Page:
Hannah has more than five years of cross-sector experience with global teams delivering high quality social media, event and marketing campaigns. Alongside social media expertise, she is skilled in content marketing, building target audiences and using analytics to optimise marketing campaigns.

Starting with Walt Disney World during her placement year at university, Hannah has worked with global teams in a range of sectors including luxury cruise company Royal Caribbean, and most recently leading the delivery of RSK Group’s social media strategy.

Having joined Copper from RSK Group, Hannah is well versed in the sustainability landscape and understands the complexity of working with a wide variety of clients.

Commenting on her appointment, Hannah said: “The growing demand for public engagement in major infrastructure development and for businesses to build genuine networks means digital has as big a role as ever in helping us reach our target audiences. Keeping my finger on the pulse, as social platforms and digital channels evolve, I am relishing the opportunity to apply my skills and support clients as we all work towards a net zero society and more sustainable economy.”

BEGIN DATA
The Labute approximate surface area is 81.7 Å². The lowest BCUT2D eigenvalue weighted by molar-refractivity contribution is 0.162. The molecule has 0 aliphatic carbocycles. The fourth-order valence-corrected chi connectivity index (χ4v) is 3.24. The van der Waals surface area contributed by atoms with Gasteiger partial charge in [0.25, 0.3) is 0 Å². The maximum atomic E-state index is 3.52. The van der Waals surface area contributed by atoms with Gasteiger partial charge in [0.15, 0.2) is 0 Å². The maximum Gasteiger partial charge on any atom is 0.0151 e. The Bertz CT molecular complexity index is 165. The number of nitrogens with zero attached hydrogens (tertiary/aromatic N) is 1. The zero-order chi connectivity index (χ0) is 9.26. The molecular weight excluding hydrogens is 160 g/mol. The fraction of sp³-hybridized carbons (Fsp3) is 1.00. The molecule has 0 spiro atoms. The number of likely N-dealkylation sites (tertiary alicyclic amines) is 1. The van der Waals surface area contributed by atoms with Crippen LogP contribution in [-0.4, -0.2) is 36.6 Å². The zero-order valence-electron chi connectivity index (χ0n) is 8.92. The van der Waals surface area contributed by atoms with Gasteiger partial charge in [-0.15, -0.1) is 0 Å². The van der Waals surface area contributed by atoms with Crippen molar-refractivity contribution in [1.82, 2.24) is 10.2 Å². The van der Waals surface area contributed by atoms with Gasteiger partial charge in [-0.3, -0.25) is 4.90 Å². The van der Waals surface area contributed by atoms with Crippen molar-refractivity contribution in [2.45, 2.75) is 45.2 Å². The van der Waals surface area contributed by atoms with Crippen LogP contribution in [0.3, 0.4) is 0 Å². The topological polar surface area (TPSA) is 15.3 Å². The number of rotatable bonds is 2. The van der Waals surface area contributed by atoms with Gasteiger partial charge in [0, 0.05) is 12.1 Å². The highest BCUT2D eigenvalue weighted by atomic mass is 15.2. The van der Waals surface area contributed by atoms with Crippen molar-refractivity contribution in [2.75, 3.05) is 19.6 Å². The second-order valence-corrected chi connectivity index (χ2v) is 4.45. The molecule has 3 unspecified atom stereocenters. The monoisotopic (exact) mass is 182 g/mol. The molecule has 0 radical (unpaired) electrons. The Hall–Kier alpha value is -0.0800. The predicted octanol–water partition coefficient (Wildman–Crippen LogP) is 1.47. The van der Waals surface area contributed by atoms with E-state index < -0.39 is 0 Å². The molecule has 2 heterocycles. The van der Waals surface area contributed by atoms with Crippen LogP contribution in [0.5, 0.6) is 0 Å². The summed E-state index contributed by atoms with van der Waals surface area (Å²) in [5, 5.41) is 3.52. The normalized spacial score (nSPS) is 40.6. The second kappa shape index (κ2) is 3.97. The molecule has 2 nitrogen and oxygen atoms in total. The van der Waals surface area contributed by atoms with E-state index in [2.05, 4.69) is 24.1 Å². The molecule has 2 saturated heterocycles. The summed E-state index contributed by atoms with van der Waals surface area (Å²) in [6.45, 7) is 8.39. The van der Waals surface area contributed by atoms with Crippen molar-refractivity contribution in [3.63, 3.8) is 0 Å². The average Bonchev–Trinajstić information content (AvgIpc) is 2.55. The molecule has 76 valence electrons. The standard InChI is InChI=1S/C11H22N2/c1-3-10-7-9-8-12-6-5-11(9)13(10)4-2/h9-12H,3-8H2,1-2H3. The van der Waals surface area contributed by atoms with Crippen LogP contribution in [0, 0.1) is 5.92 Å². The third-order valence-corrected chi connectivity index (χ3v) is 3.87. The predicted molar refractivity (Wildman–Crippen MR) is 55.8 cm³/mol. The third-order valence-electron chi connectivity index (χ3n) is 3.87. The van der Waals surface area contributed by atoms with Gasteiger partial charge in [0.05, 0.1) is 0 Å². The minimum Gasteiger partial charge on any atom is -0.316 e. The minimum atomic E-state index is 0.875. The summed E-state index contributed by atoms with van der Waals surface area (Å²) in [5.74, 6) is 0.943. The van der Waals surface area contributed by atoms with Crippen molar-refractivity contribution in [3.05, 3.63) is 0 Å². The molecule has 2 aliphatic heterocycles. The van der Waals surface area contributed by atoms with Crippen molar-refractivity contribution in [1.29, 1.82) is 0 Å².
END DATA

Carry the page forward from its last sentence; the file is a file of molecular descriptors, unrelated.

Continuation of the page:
Annabel Beardsmore, Director, Strategic Communications, said: “With Hannah joining the team, we are able to provide additional value to new and existing clients by amplifying campaigns and messaging through targeted digital and social media. Hannah joins Copper’s strategic communications team and will collaborate with teams across the company to create cohesive marketing messages and reshape the company’s digital approach to help keep clients ahead of the curve.”